We celebrated Leif’s second birthday last week with a lovely, intimate party. One set of friends and the neighbors came, as well as one of the kids’ former caregivers from dagis. We ate dinner together, then Leif opened a couple presents and the kids played while the adults talked. We sang happy birthday in English and Swedish before eating Leif’s tractor-shaped ice cream cake (made my our wonderful neighbor Agneta). The kids (four in total) had fun playing together and the adults enjoyed chatting.
This is more or less how all of our birthday celebrations for our kids have gone–a couple friends casually gathered at our house for food, cake, and fun. No theme, no rented location, no entire school relocated to our living room. Since we moved here, our neighbor has generously volunteered to make each birthday cake following their family tradition–an ice cream cake in the shape of the birthday boy’s choosing. At least in these early years, I’m not one for big bashes that require weeks (or months) of planning, coordinating decorations with cakes with goodie bags, herding twenty-something kids from activity to table to activity. I delight simply in spending time with the people who make up my sons’ community.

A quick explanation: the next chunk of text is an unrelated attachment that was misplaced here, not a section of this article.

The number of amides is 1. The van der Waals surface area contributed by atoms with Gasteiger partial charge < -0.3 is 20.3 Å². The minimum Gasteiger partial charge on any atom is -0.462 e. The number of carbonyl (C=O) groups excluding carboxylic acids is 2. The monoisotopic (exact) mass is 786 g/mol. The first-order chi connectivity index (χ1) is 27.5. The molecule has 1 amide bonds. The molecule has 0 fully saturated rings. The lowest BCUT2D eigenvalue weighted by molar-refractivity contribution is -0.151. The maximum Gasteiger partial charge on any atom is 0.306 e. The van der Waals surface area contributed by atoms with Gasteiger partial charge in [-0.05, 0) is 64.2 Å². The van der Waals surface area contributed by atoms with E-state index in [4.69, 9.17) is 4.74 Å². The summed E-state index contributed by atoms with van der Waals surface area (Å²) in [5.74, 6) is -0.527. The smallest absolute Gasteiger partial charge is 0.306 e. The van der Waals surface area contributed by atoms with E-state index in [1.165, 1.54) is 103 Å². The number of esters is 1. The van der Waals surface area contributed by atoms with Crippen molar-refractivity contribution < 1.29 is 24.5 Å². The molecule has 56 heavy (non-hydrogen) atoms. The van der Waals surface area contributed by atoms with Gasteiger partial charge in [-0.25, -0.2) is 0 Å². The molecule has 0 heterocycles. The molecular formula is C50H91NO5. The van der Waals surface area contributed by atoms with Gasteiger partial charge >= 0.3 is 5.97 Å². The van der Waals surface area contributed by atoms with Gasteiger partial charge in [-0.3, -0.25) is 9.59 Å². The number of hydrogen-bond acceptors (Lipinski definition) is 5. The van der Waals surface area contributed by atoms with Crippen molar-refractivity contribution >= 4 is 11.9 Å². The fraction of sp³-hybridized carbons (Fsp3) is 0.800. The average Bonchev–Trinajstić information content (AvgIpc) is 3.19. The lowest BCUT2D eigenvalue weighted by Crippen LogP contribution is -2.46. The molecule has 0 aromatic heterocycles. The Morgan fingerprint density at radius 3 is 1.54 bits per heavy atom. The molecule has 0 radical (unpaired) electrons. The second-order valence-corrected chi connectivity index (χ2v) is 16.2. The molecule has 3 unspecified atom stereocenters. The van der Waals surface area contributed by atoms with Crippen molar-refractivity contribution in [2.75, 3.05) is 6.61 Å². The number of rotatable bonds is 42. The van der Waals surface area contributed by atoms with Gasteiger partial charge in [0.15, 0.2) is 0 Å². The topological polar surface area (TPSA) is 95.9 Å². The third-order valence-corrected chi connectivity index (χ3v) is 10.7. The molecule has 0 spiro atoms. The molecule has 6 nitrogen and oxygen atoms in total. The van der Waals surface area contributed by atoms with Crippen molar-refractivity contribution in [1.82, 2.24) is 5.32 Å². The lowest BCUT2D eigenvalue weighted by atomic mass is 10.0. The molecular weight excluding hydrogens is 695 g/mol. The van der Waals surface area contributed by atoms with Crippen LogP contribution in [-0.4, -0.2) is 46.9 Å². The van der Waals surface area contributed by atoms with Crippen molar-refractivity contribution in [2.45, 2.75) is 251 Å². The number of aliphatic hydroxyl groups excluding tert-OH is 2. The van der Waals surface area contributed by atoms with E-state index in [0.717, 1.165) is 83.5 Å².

I know some families–moms especially–thrive on holding big parties where everything is coordinated, from cake to decor to goodie bags to activities. Some people love choosing a theme and inviting the whole class and receiving piles of birthday presents. Some folks thrive on coordinating the great event of a birthday party. To those families (and moms)–hooray! But that’s just not how we enjoy celebrating birthdays in our home. I suspect as the kids get older and attend more parties, they might begin to make more elaborate requests, but we’ll handle that if and when it comes up.
For now, we’ll stick with our simple celebrations. My feeling is that when a birthday party becomes an event, the birthday becomes more about all that stuff – the gifts, the decorations, the fancy cake – and less about the people and relationships that surround the birthday boy or girl. We want to teach our children–and remind ourselves–that the joy in life is in relationships and community. (For a thoughtful post on this, please read this).
Now, all that said, I’ll admit that we’d love to discover some *simple* traditions that we can weave into birthdays to make them even more special. I’m not quite sure what I even have in mind, though certainly nothing fancy or elaborate. We didn’t have anything like that growing up (just the basic cake, ice cream, and presents while gathered with family).
Do you have any family traditions that have made birthdays extra special for you? What do you remember most about your childhood birthdays? I would LOVE to hear what you did growing up, or what you do with your family now, to make the birthday boy/girl feel extra special.
Photos by me and James.